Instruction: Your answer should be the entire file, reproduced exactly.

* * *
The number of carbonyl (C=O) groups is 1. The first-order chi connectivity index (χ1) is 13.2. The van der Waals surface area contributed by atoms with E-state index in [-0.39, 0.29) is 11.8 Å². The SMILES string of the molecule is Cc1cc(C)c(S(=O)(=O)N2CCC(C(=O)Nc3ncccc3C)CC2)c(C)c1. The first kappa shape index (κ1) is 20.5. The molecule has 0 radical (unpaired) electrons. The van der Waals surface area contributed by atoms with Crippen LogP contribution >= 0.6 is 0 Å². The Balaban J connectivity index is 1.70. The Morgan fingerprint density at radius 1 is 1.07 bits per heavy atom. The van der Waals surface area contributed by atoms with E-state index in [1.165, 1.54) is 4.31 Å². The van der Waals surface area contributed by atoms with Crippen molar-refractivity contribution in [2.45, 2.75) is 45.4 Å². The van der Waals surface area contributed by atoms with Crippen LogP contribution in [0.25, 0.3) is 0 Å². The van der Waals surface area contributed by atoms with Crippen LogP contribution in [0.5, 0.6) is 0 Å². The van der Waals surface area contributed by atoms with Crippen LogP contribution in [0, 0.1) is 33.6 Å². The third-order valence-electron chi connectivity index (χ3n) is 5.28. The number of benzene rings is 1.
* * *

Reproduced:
The number of carbonyl (C=O) groups is 1. The first-order chi connectivity index (χ1) is 13.2. The van der Waals surface area contributed by atoms with E-state index in [-0.39, 0.29) is 11.8 Å². The SMILES string of the molecule is Cc1cc(C)c(S(=O)(=O)N2CCC(C(=O)Nc3ncccc3C)CC2)c(C)c1. The first kappa shape index (κ1) is 20.5. The molecule has 0 radical (unpaired) electrons. The van der Waals surface area contributed by atoms with Crippen LogP contribution >= 0.6 is 0 Å². The Balaban J connectivity index is 1.70. The Morgan fingerprint density at radius 1 is 1.07 bits per heavy atom. The van der Waals surface area contributed by atoms with E-state index in [1.165, 1.54) is 4.31 Å². The van der Waals surface area contributed by atoms with Crippen molar-refractivity contribution in [2.45, 2.75) is 45.4 Å². The van der Waals surface area contributed by atoms with Crippen LogP contribution in [0.25, 0.3) is 0 Å². The van der Waals surface area contributed by atoms with Crippen LogP contribution in [0.5, 0.6) is 0 Å². The van der Waals surface area contributed by atoms with Crippen LogP contribution in [0, 0.1) is 33.6 Å². The third-order valence-electron chi connectivity index (χ3n) is 5.28. The number of benzene rings is 1.